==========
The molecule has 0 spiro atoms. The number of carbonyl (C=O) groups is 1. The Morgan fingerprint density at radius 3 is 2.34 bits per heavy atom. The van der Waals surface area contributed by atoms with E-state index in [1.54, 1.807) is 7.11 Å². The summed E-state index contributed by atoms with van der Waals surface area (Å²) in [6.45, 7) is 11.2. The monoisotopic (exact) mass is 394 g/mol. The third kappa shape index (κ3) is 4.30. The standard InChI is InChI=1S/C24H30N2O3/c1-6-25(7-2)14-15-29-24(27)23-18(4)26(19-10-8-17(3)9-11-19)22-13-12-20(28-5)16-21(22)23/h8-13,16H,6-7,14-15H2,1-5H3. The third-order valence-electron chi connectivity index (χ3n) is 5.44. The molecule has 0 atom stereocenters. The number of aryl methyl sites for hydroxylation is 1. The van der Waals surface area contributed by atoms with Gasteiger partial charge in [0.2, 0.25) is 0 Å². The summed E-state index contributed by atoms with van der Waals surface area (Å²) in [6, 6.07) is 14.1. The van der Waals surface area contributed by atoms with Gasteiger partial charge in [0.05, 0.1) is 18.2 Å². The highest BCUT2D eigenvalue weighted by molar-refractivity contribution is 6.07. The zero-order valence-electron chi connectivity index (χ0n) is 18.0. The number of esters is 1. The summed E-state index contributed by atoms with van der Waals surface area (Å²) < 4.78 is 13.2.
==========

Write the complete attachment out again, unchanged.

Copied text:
The molecule has 0 spiro atoms. The number of carbonyl (C=O) groups is 1. The Morgan fingerprint density at radius 3 is 2.34 bits per heavy atom. The van der Waals surface area contributed by atoms with E-state index in [1.54, 1.807) is 7.11 Å². The summed E-state index contributed by atoms with van der Waals surface area (Å²) in [6.45, 7) is 11.2. The monoisotopic (exact) mass is 394 g/mol. The third kappa shape index (κ3) is 4.30. The standard InChI is InChI=1S/C24H30N2O3/c1-6-25(7-2)14-15-29-24(27)23-18(4)26(19-10-8-17(3)9-11-19)22-13-12-20(28-5)16-21(22)23/h8-13,16H,6-7,14-15H2,1-5H3. The third-order valence-electron chi connectivity index (χ3n) is 5.44. The molecule has 0 atom stereocenters. The number of aryl methyl sites for hydroxylation is 1. The van der Waals surface area contributed by atoms with Gasteiger partial charge in [0.2, 0.25) is 0 Å². The summed E-state index contributed by atoms with van der Waals surface area (Å²) in [6, 6.07) is 14.1. The van der Waals surface area contributed by atoms with Gasteiger partial charge in [0.05, 0.1) is 18.2 Å². The highest BCUT2D eigenvalue weighted by molar-refractivity contribution is 6.07. The zero-order valence-electron chi connectivity index (χ0n) is 18.0. The number of esters is 1. The summed E-state index contributed by atoms with van der Waals surface area (Å²) < 4.78 is 13.2.